A group of GTA modders has hit back against a lawsuit from the game's publisher, claiming changes they made were permissible under the copyright act.
Earlier this year, the modders confirmed that they had fully reverse-engineered GTA 3 and GTA Vice City, eventually releasing versions of each game known as 're3' and 'reVC', respectively. In response, Take-Two Interactive, parent company of original developer Rockstar Games, filed a DMCA takedown against the project, which was then overturned. In September, Take-Two sued the modding group, filing a lawsuit stating that it had infringed on the company's copyright.
Now, the modders have responded, issuing a legal answer to Take-Two's suit (via Torrentfreak (opens in new tab)). Their main response is that the work they did constitutes 'Fair Use', which can allow the use of copyrighted material in material such as criticism, teaching, or research. In particular, they claim that their work on the game is 'transformative' - that it doesn't simply copy the original, but builds upon it.
As well as noting the improvements they had made to the games, the modders pointed out that Rockstar and Take-Two "ceased releasing updates to the complained of software [...] years before any complained of actions" and that their work didn't impact the market for the original games. That may have been accurate when the source code was engineered in February, and even when the lawsuit was filed in September, but may lose some relevance as a defense in the wake of the re-release of the two games as part of the GTA Trilogy, announced in October and released last week.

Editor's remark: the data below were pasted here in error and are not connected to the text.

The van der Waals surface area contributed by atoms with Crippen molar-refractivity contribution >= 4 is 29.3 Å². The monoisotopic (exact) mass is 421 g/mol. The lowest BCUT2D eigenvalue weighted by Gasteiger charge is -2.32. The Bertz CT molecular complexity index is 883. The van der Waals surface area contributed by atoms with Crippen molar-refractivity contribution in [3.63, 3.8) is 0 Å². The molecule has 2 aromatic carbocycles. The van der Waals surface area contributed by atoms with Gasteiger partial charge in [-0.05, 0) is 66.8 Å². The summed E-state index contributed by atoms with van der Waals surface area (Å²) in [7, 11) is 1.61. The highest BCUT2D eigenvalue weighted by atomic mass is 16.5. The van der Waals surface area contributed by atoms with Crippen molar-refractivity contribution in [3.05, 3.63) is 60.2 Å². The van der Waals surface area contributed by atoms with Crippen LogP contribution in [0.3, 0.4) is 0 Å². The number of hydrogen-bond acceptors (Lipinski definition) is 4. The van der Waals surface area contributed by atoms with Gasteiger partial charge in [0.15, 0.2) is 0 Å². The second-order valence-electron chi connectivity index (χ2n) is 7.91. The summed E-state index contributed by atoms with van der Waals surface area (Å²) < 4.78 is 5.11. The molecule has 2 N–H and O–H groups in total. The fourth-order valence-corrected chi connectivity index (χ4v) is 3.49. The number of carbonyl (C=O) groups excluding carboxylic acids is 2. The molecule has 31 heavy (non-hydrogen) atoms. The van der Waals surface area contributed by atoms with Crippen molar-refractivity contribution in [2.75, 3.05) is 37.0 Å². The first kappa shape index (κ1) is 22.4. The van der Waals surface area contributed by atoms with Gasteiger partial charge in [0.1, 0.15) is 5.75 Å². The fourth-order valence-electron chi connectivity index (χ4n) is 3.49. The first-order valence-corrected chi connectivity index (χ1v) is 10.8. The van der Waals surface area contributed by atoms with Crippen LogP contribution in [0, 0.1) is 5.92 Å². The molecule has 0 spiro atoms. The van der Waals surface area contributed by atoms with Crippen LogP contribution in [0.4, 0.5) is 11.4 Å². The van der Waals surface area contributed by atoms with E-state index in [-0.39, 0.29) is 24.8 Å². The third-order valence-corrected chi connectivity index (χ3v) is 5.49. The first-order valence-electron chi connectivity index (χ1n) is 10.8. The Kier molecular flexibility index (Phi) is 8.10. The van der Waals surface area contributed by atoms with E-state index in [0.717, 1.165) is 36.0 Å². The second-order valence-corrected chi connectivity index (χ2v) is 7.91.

The group also points out, however, that Rockstar and Take-Two have "allowed others to undertake the development of 'mods' of its software," and "encouraged and supported others undertaking the development of 'mods'," even going so far as to showcase them, "without any adverse action" in the past.
It's an interesting quirk of timing, as not all that long ago, it's unlikely that Take-Two would have been too concerned about the modding scene of its older games. With the GTA Trilogy now available, however, there was a chance that the existence of these mod projects would have limited sales, which is likely why it's taking action now, having allowed other mods to exist without legal pressure in the past. Given that other modders are already going to work on the remastered games, however, it'll be interesting to see what further action Take-Two takes.
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